At this point, the overarching issue is not the U.S. vs. China trade war, and it’s not specifically the vulnerable Chinese economic boom. The U.S. economy is certainly not the focal point of global market dynamics. Importantly, the trade war is a catalyst for pushing China’s vulnerable economy to the downside. After a historic Bubble inflation, a faltering Chinese economy is a catalyst for pushing China’s fragile Credit and financial systems beyond the precipice. And as the marginal source of global finance and economic growth, faltering Chinese Credit and economic systems will be a catalyst for bursting Bubbles around the globe.

August 10 – Reuters (Cassandra Garrison and Nicolás Misculin): “Argentine voters soundly rejected President Mauricio Macri’s austere economic policies in primary elections on Sunday, raising serious questions about his chances of re-election in October… A coalition backing opposition candidate Alberto Fernandez - whose running mate is former president Cristina Fernandez - led by a wider-than-expected 14 percentage points with 47.1% of votes, with fourth-fifths of ballots counted.”

Granted, opposition candidate Fernandez’s margin of victory was larger than expected. But what a market reaction. The Argentine peso sank 14.5% in Monday trading. Argentina’s Merval Equities Index collapsed 38% (48% in U.S. dollars) Monday and ended the week down 31.5%. The price of Argentina’s dollar-denominated 30-year bonds sank 25%, as yields surged 300 bps in Monday trading to 12.51%. Yields jumped above 15% during Wednesday’s trading before ending the week at 13.5%.

August 13 – Reuters (Tom Arnold): “The cost of insuring against an Argentine sovereign default jumped again on Tuesday as investors continued to react to the heavy defeat of President Mauricio Macri in the country’s primary elections at the weekend. Argentine 5-year credit default swaps (CDS) were marked at 2,116 basis points, up from what was already a five-year high of 1,994 bps the previous day, according to… IHS Markit. Markit calculations estimate that level prices the probability of a sovereign default within the next five years at more than 72%.”

After ending convertibility to the U.S. dollar at a one-to-one rate with the onset of Argentina’s 2001 financial crisis, it now requires 55 pesos to exchange for one dollar. Oversubscribed when issued in the summer of 2017, Argentina’s 100-year bond lost 30% of its value this week and now trades at 52 cents on the dollar.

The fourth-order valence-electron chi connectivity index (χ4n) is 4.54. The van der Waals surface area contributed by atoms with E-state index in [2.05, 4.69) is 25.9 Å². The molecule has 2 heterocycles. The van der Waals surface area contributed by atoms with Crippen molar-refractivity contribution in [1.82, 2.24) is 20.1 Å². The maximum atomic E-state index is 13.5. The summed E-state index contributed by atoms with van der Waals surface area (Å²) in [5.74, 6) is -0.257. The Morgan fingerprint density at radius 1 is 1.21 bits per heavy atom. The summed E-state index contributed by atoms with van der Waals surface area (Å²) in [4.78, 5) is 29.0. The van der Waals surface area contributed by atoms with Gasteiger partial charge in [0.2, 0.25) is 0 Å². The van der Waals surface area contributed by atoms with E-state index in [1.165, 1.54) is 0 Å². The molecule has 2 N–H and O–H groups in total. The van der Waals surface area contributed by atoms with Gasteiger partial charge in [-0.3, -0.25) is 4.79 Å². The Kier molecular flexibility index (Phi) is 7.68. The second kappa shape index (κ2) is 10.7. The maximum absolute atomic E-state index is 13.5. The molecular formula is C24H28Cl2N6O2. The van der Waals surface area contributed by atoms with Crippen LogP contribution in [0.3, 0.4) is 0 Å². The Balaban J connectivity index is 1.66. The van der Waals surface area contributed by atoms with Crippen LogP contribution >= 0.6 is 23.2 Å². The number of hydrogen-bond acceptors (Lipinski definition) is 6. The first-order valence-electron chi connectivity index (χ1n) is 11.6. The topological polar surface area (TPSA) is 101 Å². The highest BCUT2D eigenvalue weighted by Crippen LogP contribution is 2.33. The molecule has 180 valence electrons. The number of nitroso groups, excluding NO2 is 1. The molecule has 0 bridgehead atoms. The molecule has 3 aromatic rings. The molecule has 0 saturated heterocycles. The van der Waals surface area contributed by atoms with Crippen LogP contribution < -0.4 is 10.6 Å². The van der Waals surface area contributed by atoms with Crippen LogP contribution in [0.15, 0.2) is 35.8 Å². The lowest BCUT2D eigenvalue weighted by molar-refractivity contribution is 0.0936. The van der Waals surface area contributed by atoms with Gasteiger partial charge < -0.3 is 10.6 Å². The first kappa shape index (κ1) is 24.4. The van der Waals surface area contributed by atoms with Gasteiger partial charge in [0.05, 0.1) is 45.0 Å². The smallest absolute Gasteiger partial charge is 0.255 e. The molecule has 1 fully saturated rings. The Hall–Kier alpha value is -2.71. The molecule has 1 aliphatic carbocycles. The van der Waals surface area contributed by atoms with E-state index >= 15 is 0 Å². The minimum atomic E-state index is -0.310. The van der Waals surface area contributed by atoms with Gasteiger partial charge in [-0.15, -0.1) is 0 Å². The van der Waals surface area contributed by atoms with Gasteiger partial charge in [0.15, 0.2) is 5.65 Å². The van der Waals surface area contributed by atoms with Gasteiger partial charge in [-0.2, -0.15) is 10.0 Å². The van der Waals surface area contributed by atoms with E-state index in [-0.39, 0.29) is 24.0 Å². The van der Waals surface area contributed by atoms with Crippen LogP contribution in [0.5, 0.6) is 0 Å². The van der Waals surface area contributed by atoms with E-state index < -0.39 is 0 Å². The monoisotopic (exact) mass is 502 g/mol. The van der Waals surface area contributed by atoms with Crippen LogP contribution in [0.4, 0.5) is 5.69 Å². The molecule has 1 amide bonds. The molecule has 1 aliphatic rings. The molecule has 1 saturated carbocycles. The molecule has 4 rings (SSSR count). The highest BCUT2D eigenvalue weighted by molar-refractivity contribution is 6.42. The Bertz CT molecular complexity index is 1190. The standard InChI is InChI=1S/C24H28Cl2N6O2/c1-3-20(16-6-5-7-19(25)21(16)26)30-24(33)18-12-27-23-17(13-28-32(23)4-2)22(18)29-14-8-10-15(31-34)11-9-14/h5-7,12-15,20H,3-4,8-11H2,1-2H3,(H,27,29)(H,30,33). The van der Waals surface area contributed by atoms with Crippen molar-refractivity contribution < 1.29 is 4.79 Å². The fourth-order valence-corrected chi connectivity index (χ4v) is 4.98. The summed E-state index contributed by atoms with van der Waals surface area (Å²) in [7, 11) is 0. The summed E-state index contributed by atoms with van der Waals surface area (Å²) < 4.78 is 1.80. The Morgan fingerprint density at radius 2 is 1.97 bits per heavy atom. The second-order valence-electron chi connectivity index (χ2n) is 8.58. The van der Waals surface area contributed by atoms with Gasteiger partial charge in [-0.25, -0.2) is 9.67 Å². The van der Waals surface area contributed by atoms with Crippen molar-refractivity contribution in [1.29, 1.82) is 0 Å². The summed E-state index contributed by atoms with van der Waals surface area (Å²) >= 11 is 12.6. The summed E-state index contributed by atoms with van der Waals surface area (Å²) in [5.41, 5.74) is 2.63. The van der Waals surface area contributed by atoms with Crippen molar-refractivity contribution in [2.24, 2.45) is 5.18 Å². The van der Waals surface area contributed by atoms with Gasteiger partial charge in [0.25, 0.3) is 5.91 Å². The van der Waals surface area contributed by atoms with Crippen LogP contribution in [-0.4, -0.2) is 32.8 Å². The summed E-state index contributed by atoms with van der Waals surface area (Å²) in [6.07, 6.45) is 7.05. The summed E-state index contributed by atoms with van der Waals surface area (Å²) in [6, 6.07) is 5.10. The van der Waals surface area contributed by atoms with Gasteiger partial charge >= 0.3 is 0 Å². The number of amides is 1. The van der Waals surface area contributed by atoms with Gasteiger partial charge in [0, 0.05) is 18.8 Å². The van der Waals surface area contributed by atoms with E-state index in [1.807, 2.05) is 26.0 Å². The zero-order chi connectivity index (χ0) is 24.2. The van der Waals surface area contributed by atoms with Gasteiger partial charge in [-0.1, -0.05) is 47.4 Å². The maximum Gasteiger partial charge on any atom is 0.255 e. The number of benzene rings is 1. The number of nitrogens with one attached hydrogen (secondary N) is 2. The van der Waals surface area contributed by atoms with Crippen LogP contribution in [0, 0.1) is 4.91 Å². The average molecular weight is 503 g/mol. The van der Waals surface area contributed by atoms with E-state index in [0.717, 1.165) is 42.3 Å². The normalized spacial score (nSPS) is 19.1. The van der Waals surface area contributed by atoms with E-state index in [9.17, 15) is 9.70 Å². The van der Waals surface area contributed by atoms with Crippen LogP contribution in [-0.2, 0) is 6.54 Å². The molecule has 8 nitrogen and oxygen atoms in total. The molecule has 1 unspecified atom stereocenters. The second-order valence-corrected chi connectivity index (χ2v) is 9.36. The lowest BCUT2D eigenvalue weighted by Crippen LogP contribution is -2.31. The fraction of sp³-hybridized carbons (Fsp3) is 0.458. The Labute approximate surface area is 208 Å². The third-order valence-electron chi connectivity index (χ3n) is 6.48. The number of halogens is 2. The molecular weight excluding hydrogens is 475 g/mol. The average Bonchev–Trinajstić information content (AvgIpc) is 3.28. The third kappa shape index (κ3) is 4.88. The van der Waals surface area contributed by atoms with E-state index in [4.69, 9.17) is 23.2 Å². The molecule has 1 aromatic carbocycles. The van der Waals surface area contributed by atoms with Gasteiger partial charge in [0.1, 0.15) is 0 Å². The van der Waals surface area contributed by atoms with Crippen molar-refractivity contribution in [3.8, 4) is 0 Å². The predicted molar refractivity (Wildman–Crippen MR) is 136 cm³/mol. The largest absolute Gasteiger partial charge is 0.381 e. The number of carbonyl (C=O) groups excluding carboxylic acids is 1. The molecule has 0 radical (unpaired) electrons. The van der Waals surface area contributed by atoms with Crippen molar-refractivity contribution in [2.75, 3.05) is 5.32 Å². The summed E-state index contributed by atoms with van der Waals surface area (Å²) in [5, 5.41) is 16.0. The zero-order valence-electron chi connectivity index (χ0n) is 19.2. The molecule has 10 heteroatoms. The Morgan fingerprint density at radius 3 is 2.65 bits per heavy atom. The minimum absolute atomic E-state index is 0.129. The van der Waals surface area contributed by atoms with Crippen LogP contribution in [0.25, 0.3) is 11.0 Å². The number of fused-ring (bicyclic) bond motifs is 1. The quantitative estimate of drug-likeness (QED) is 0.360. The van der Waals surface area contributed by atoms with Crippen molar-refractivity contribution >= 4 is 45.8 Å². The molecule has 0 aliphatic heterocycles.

Market reaction to Argentina’s primary election is further evidence the global market environment has changed. “Risk off” is gaining momentum. De-risking/deleveraging dynamics have altered the liquidity backdrop, leading to more chaotic market reactions along with heightened contagion risk. This week’s EM currency declines included the Russia’s ruble 1.9%, Brazil’s real 1.6%, Turkey’s lira 1.5%, Poland’s zloty 1.4% and Mexico’s peso 1.3%. Major equities indices were down 4.0% in Brazil, 3.9% in Turkey, 3.3% in Russia and 2.7% in Mexico.

It was not as if there weren’t constructive developments. At least for the week, the People’s Bank of China could stabilize the renminbi (up 0.27% vs. the dollar). Monday’s ugly market performance apparently spurred President Trump to delay imposing additional Chinese tariffs on many goods until December 15th. China announced plans to boost household disposable income. And, from an ECB official, the clearest signal yet that “whatever it takes” is about to shift into overdrive.

August 15 – Wall Street Journal (Tom Fairless): “The European Central Bank will announce a package of stimulus measures at its next policy meeting in September that should exceed investors’ expectations, a top official at the central bank said. …Olli Rehn said the slowing global economy would see the ECB rolling out fresh stimulus measures that should include ‘substantial and sufficient’ bond purchases as well as cuts to the bank’s key interest rate. ‘It’s important that we come up with a significant and impactful policy package in September,’ said Mr. Rehn, who sits on the ECB’s rate-setting committee as governor of Finland’s central bank. ‘When you’re working with financial markets, it’s often better to overshoot than undershoot, and better to have a very strong package of policy measures than to tinker,’ Mr. Rehn said.”

The President’s trade war retreat tweet had a notably short market half-life. It appears markets these days are less invigorated by talk of additional Chinese stimulus. And Olli Rehn’s “significant and impactful policy package” essentially bypassed equities markets while throwing gas on the raging bond fire.

It’s been a full decade of government and central bank backstops, with the “Trump put” a relatively late addition. It sure appears the Trump, central bank and Beijing “puts” have lost some potency. And in about a month we’ll have a better read on the “Fed put.” It’s a reasonable bet the stock market will go into the September 18th FOMC meeting with a gun to its head: “50 bps or we’ll shoot!”

Much can happen in a month – especially at the current mercurial clip of developments. But the Fed will be in a really tough spot. Don’t give the market 50 bps and ultra-dovish commentary and risk getting hit with a heated market tantrum. Give markets what they demand and risk a “sell the news” response and a critical change in market sentiment. It has the feel that a decade of egregious monetary inflation and speculative Bubbles is about to get Some Comeuppance.